Well done to the NSIC staff in their commitment to delivering service to inboxes before 7am. The culture of the NSIC/Clearinghouse has always been about prompt service.

I understand that the Australian Sports Commission is considering how to structure its digital communications. Back in 2009, in a presentation titled A Fourth Age of Sport Institutes, I tried to articulate what such a communications structure might be.

My thinking about this fourth age was profoundly affected by the practices of the then National Sport Information Centre (NSIC). I had engaged with the NSIC from the mid 1990s and had the good fortune to meet them in person when I moved to work at the AIS in 2002.

I found their modesty, diligence, enthusiasm and energy to be a wonderful, infectious guide to my own work. From them I learned the power of invisible service.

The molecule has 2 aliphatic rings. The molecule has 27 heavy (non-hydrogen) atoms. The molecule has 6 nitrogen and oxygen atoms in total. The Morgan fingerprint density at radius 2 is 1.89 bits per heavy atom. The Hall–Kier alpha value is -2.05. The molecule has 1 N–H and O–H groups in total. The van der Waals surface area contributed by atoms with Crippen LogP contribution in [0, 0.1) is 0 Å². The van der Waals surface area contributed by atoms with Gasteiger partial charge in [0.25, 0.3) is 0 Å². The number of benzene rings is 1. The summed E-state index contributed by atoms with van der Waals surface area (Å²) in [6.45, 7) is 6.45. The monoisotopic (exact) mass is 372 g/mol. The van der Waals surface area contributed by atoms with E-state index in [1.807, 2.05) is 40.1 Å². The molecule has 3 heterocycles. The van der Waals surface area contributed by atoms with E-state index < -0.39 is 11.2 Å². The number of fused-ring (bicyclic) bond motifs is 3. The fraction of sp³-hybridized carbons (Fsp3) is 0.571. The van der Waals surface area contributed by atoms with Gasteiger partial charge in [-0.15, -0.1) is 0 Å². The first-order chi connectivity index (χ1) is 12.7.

I have always thought the NSIC Clearinghouse to be a jewel in the crown of the Australian Sports Commission’s service to national and global sport.

One of my regrets is that I left the AIS in 2007 and could only be an external advocate for the NSIC thereafter. I am hopeful there will be a role for the Clearinghouse staff in Australian sport’s digital future. They have been world-leading for a long time with a modesty that prevents them from saying this. Their world-leading activities are in their practice not in the rhetoric that goes with world-leading aspirations.

I revisited my 2009 presentation following the AUSPIN announcement. I thought these slides embody my concerns. (With my apologies for the red emphases.)

I do hope that the Clearinghouse’s custos role might enable them to be part of this opportunity:

Photo Credit

View towards Bruce, ACT from AIS grounds (1982) (ACT Archives, CC BY-NC 2.0)

Technocracy and Transparency